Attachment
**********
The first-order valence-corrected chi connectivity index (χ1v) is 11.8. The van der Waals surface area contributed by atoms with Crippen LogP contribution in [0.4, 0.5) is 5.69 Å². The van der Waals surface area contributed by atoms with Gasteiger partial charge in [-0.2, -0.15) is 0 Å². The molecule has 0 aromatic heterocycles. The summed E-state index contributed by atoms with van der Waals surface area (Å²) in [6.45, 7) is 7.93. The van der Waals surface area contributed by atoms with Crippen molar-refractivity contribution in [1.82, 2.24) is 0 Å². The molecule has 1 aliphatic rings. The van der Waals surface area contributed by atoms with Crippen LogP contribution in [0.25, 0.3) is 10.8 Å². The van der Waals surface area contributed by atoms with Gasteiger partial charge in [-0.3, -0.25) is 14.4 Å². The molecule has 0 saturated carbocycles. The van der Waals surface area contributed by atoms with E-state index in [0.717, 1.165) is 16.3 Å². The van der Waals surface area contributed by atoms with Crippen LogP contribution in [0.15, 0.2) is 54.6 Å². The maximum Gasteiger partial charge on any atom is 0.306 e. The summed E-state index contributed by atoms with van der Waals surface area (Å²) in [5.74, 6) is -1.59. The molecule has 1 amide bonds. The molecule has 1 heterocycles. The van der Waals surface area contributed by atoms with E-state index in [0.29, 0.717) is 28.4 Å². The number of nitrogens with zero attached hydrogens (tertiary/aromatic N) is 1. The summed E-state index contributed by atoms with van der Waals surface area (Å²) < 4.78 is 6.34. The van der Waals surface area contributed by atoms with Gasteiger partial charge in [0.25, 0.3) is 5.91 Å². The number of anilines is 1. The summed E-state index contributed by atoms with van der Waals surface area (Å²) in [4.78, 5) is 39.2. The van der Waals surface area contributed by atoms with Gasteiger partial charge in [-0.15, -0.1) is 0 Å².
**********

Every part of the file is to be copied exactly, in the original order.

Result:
The first-order valence-corrected chi connectivity index (χ1v) is 11.8. The van der Waals surface area contributed by atoms with Crippen LogP contribution in [0.4, 0.5) is 5.69 Å². The van der Waals surface area contributed by atoms with Gasteiger partial charge in [-0.2, -0.15) is 0 Å². The molecule has 0 aromatic heterocycles. The summed E-state index contributed by atoms with van der Waals surface area (Å²) in [6.45, 7) is 7.93. The van der Waals surface area contributed by atoms with Crippen molar-refractivity contribution in [1.82, 2.24) is 0 Å². The molecule has 1 aliphatic rings. The van der Waals surface area contributed by atoms with Crippen LogP contribution in [0.25, 0.3) is 10.8 Å². The van der Waals surface area contributed by atoms with Gasteiger partial charge in [-0.3, -0.25) is 14.4 Å². The molecule has 0 saturated carbocycles. The van der Waals surface area contributed by atoms with E-state index in [0.717, 1.165) is 16.3 Å². The van der Waals surface area contributed by atoms with Crippen LogP contribution in [0.15, 0.2) is 54.6 Å². The maximum Gasteiger partial charge on any atom is 0.306 e. The summed E-state index contributed by atoms with van der Waals surface area (Å²) in [5.74, 6) is -1.59. The molecule has 1 amide bonds. The molecule has 1 heterocycles. The van der Waals surface area contributed by atoms with E-state index in [0.29, 0.717) is 28.4 Å². The number of nitrogens with zero attached hydrogens (tertiary/aromatic N) is 1. The summed E-state index contributed by atoms with van der Waals surface area (Å²) < 4.78 is 6.34. The van der Waals surface area contributed by atoms with Gasteiger partial charge in [0.25, 0.3) is 5.91 Å². The number of anilines is 1. The summed E-state index contributed by atoms with van der Waals surface area (Å²) in [4.78, 5) is 39.2. The van der Waals surface area contributed by atoms with Gasteiger partial charge in [-0.15, -0.1) is 0 Å².